I think people often forget that science is a strategy, not an entity in the same way that religion is. At its core science is nothing but a system for collecting, interpreting, and understanding evidence with as little bias as possible. Human beings have many techniques, some informal and intuitive, for accomplishing the same thing. What makes science different is that it aims to be rigorous and adhere to logical principles in order to keep the amount of errors that arise as low as possible. Even the methodology of science is not set in stone, as we've learned about various psychological pitfalls that lead to inaccuracies (confirmation bias, memory fallibility, et cetera) science has changed in order to be more precise (by using double-blinded trials for example).
It's true that science can't disprove religious ideas, because science deals with inductive matters it can't really "prove" anything. It can however talk about statistical likelihoods, and make certain religious concepts extremely unlikely. For example, Jesus' resurrection. Science can't ask the question, "Did Jesus come back from the grave" because how would you go about studying that phenomenon? It can however ask, is it possible for human beings to come back from the grave? The answer is no based on study of human anatomy, hundreds of years of collected evidence, et cetera. Nearly every miracle mentioned by religion fails this test, which isn't that surprising given that's practically the definition of miracle to begin with.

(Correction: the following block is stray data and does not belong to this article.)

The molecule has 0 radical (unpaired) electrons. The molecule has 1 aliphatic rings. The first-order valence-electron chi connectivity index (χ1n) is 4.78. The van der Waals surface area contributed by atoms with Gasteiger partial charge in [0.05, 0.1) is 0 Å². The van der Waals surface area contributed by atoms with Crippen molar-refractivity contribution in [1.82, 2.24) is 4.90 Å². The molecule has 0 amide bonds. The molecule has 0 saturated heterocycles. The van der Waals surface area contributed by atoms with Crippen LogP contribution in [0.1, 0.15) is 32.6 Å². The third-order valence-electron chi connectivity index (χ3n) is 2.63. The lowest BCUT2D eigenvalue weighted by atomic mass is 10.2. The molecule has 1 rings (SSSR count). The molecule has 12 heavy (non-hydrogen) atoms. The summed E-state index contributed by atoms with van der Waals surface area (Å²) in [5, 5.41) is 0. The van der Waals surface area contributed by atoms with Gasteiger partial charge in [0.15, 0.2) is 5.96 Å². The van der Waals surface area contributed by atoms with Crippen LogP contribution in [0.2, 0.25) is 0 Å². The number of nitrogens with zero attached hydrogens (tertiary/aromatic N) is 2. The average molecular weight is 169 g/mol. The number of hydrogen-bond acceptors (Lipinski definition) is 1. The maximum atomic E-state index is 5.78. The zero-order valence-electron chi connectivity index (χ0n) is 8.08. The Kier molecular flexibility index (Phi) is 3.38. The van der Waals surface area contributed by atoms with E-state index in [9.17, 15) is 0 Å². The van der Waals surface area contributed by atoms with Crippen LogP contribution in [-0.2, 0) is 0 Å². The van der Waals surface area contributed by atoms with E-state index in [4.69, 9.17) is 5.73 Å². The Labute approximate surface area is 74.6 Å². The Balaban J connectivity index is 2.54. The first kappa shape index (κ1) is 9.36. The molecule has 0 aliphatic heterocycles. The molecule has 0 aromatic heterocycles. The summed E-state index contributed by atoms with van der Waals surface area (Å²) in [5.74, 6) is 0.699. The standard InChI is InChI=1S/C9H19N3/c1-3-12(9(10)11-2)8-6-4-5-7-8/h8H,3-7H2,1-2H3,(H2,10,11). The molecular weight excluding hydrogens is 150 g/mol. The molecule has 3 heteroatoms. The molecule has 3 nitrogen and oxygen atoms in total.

Religion isn't exactly disproven by any of this, just made to be extremely unlikely. Which is why it's so baffling that despite all of the evidence gathered by our most reliable methods pointing in one direction, so many people point in the other. For example, 78% of the population of America is Christian despite the fact that the bible itself (the source of their religion) is a collection of books that was assembled at the request of a Roman Emperor (Constantine). And that doesn't even get into the fact that the document is full of historical accuracies, contains no corroborating evidence for any of its extraordinary claims, and has been sloppily translated numerous times.
Using the scientific approach the same way we do to answer any question (collect data, analyze it, then come to a conclusion with as little bias as possible) really doesn't reflect well on Christianity. Young Earth Creationists believe what they do for a very simple reason. One of the methods of science in testing a theory is to derive a "testable implication" from it, then to test that implication. Literal Christianity fails this test and biblical scholars did most of the legwork for us. They calculated the age of the Earth based on the biblical account, then the age (that testable implication) was shown to be false from geological evidence.
Saying that the bible isn't "literal truth" is just a way of coping with all of the factual inconsistencies and making everything so vague that it's difficult to know what is taken seriously and what isn't, so that more of these testable implications can't be derived, and thus disproven (inductively so anyway, we've already established it's not possible to truly disprove anything using induction). It's a defense mechanism.